New Wave is the fourth album from Florida punk rockers Against Me!. It will probably go down as their ‘sell-out’ record, in that it's their first for a major label.
Rating: 4 / 10
Kilian Murphy, 03 Aug 2007
New Wave is the fourth album from Florida punk rockers Against Me!. It will probably go down as their ‘sell-out’ record, in that it's their first for a major label, and features some clean, focused production work courtesy of Butch Vig.
Of course, ‘selling-out’ can often be a good thing. Judged by the same criteria, Nirvana’s Nevermind and Sonic Youth’s Dirty were also sell-out records. And indeed, it's not the major label or the clean production that drag Against Me! down; rather, it's the contribution of their vocalist Tom Gabel that tends to spoil things.
The production is classic Vig – smooth, streamlined and powerful – and this should be enough to alienate the hardcore punk element in Against Me!’s audience. This scorned bunch may legitimately argue that Gabel’s nails-on-a-blackboard voice would be more palatable/less noticeable when set against a rawer musical backdrop. But this listener would seriously struggle to envisage any context in which he might slot comfortably onto a record – the obvious exception being one where he didn’t sing.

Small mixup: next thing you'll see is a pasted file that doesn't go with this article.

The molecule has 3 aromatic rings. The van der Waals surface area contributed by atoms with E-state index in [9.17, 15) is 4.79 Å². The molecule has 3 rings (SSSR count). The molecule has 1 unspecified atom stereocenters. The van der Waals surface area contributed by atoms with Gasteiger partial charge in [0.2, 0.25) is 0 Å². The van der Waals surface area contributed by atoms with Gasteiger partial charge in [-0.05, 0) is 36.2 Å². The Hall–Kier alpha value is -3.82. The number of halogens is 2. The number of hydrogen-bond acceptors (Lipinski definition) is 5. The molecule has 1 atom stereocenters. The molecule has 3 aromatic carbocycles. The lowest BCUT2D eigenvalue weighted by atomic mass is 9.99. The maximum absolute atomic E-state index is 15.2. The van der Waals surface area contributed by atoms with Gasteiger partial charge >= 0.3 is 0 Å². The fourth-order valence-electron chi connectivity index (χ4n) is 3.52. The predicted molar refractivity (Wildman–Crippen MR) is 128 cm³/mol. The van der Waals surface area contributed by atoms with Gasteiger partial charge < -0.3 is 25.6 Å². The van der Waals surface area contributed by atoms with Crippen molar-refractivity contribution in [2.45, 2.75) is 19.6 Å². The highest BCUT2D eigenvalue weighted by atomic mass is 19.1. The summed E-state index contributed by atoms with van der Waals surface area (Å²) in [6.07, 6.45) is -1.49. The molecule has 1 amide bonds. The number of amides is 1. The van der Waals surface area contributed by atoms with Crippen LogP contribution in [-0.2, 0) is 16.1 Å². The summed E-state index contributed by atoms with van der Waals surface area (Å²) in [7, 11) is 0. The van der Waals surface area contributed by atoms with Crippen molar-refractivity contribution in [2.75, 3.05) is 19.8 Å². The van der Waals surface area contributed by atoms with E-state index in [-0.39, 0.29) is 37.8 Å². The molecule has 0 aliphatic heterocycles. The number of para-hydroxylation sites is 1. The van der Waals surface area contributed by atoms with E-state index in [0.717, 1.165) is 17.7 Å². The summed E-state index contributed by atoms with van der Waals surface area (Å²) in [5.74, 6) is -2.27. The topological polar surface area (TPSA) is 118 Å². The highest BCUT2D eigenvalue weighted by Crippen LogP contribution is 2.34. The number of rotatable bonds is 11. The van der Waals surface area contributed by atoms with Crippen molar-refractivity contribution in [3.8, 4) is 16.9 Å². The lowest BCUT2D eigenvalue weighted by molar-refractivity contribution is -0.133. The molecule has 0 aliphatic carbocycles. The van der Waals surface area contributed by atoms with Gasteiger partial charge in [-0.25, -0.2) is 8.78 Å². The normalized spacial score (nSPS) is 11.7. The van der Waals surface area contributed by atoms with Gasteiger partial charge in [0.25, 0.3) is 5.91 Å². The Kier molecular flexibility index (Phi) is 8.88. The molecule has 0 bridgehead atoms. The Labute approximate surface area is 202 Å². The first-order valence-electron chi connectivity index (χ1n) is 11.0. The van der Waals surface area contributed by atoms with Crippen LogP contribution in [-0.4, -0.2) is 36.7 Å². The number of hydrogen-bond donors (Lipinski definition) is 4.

Gabel is gravel-voiced, but we’re not talking Tom Waits here. His hoarse rasp seems to occupy a huge amount of space in the mix, making it difficult to enjoy any of the tracks on New Wave.
At least a handful of the songs could have taken flight in abler hands. ‘Thrash Unreal’ buries a pleasing sense of world-weary melancholy beneath its rock bluster, like one of Feeder’s occasional moments of excellence. ‘Piss And Vinegar’ and ‘Animal’ feature some twittering, snake-like guitar lines, which could have been the perfect accompaniment to a different, less grating vocal performance. Tegan Quinn’s guest vocals add a dollop of girlish sweetness to ‘Borne On The FM Waves Of The Heart’, but even they are unable to neutralise Mr. Gabel’s presence.
A lesson to all young bands: fret not about selling-out, but take great care not to employ a vocalist who sounds like he's passing kidney stones in the studio.